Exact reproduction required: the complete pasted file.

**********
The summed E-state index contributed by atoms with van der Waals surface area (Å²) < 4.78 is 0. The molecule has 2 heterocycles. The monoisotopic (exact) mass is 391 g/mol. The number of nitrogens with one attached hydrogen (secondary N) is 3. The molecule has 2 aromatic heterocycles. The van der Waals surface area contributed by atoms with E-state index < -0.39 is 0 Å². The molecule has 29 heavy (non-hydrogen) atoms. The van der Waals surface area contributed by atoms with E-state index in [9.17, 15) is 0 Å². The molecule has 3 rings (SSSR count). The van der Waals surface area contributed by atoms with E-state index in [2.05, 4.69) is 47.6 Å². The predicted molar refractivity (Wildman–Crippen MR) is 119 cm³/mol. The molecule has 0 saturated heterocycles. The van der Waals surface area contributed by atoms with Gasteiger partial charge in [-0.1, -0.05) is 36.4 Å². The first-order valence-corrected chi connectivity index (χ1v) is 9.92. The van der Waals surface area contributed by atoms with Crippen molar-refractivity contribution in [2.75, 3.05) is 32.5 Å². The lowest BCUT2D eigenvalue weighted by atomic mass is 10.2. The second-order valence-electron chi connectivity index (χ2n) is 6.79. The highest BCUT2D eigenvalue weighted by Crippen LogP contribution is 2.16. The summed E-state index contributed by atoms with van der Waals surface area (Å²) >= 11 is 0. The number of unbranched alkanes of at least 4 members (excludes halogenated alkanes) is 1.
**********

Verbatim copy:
The summed E-state index contributed by atoms with van der Waals surface area (Å²) < 4.78 is 0. The molecule has 2 heterocycles. The monoisotopic (exact) mass is 391 g/mol. The number of nitrogens with one attached hydrogen (secondary N) is 3. The molecule has 2 aromatic heterocycles. The van der Waals surface area contributed by atoms with E-state index < -0.39 is 0 Å². The molecule has 29 heavy (non-hydrogen) atoms. The van der Waals surface area contributed by atoms with E-state index in [9.17, 15) is 0 Å². The molecule has 3 rings (SSSR count). The van der Waals surface area contributed by atoms with E-state index in [2.05, 4.69) is 47.6 Å². The predicted molar refractivity (Wildman–Crippen MR) is 119 cm³/mol. The molecule has 0 saturated heterocycles. The van der Waals surface area contributed by atoms with Gasteiger partial charge in [-0.1, -0.05) is 36.4 Å². The first-order valence-corrected chi connectivity index (χ1v) is 9.92. The van der Waals surface area contributed by atoms with Crippen molar-refractivity contribution in [2.75, 3.05) is 32.5 Å². The lowest BCUT2D eigenvalue weighted by atomic mass is 10.2. The second-order valence-electron chi connectivity index (χ2n) is 6.79. The highest BCUT2D eigenvalue weighted by Crippen LogP contribution is 2.16. The summed E-state index contributed by atoms with van der Waals surface area (Å²) >= 11 is 0. The number of unbranched alkanes of at least 4 members (excludes halogenated alkanes) is 1.